Re-posted from AFL-CIO:
What have workers learned from 20 years of NAFTA? (Download the report.)
- It’s a flawed model that promotes the economic interests of a very few and at the expense of workers, consumers, farmers, communities, the environment and even democracy itself.
- While the overall volume of trade within North America due to NAFTA has increased and corporate profits have skyrocketed, wages have remained stagnant in all three countries.
- Productivity has increased, but workers’ share of these gains has decreased steadily, along with unionization rates.
- NAFTA pushed small Mexican farmers off their lands, increasing the flow of desperate undocumented migrants.
- It exacerbated inequality in all three countries.
- And the NAFTA labor side agreement has failed to accomplish its most basic mandate: to ensure compliance with fundamental labor rights and enforcement of national labor laws.
The NAFTA architecture of deregulation coupled with investor protections allowed companies to move labor intensive components of their operations to locations with weak laws and lax enforcement. This incentivized local, state and federal authorities to artificially maintain low labor costs by ignoring–or in some cases actively interfering with–such fundamental rights as the rights to organize, strike and be free from discrimination. This dynamic undermined organizing and bargaining efforts even in areas with relatively robust labor laws. Today, it is commonplace for employers to threaten to move south—whether to South Carolina or Tijuana—if workers do not agree to cuts in wages and benefits.
Multinationals are uniquely positioned to take advantage of the rules set down in NAFTA—everything from prohibitions on local input requirements to new ways to challenge regulations, including the investor-to-state dispute settlement process (ISDS). NAFTA guarantees that foreign investors get enhanced opportunities to fight laws and policies they don’t like that go far beyond the democratic processes available to citizens and domestic businesses.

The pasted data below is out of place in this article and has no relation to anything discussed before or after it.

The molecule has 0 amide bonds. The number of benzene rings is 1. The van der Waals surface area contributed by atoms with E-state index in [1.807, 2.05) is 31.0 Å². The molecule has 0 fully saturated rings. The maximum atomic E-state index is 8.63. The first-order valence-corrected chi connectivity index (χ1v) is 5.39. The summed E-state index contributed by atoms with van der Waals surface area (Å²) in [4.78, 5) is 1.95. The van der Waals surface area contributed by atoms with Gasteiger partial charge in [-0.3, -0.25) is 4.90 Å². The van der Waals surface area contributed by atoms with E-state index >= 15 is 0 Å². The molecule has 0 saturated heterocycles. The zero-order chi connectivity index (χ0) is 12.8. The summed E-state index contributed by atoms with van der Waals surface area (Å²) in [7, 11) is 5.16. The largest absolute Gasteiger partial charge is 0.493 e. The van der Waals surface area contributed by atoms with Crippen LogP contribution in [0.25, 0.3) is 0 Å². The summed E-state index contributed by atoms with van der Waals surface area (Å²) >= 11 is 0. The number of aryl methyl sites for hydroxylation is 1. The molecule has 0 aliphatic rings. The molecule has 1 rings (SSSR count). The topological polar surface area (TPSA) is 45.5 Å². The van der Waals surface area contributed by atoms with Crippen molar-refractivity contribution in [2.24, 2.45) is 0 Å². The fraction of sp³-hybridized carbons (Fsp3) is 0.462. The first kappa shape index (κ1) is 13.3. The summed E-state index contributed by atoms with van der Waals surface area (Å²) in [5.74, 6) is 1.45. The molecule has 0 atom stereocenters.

The Trans-Pacific Partnership (TPP) and other forthcoming trade agreements do not have to repeat the mistakes of the past 20 years. Instead of facilitating corporate actions that exploit workers, pollute the environment and poison consumers, trade deals must move away from this flawed model toward a system that builds sustainable, inclusive development, fosters social mobility, ensures corporate accountability and encourages rather than hinders innovative social policy.
Trade is not an end in itself, but a means to enhance living standards and promote shared prosperity. Unfortunately, the legacy of NAFTA and the flawed U.S. trade policy it both shaped and reflects has been stagnant wages, declining social standards and increased inequality.